Amy Adamson, Associate Professor | UNCG Biology
We are interested in how viral proteins interact with and modify the function of host cellular proteins, and how these interactions affect both viral replication and host cell function.
We are working with the Epstein-Barr virus (EBV) immediate-early proteins BZLF1 (Z) and BRLF1 (R).
We also express viral proteins in the developing Drosophila eye to search for genetic interactors of viral proteins.
Here, R over-expression causes over-proliferation of eye cells. We performed a genetic screen in Drosophila with tumor suppressor mutants to see which pathways were affected by R activity. One interesting interactor was Tor (Target of rapamycin), whose mammalian homolog (mTOR) is a key regulator of cell growth.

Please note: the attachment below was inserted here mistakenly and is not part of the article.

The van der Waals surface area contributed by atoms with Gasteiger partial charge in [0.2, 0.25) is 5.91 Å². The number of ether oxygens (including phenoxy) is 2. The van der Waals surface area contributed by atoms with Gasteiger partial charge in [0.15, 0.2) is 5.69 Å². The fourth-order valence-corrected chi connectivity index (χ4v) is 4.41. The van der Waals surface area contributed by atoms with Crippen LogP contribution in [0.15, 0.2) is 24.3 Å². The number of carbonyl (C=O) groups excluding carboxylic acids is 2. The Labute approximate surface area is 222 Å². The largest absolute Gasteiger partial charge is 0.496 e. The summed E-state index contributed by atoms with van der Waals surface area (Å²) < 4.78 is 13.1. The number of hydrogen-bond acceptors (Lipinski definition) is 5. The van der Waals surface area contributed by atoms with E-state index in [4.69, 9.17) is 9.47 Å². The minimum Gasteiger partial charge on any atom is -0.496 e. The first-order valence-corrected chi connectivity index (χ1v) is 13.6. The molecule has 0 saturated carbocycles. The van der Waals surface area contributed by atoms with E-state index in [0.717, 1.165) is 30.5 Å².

Translation of this finding to human cells showed that suppression of mTOR inhibits EBV lytic replication in B cells.
Studies to determine the exact mechanism of this inhibition are ongoing.
We are working with the influenza proteins M2, NP, and NS1.
Within Drosophila tissues, M2 localizes and functions the same as in mammalian tissues.
Here, over-expression of M2, at 29°C, causes a severe mutant phenotype, with loss of eye tissue. M2 functions as an intracellular proton channel, and alters the pH of intracellular compartments.
A genetic screen identified important modifiers of M2 activity, such as specific subunits of the host vacuolar V1V0-ATPase. Modulation of these specific subunits greatly affects influenza infection and replication within mammalian cells.
Here, over-expression of individual subunits of the V1V0-ATPase increases the ability of influenza virus to replicate within MDCK cells (as noted by increased HA (red) staining).
post: Amy Adamson, UNCG Biology, 201 Eberhart Bldg., Greensboro, NC 27402-6170
phone: (336) 256-0312
fax: (336) 334-5839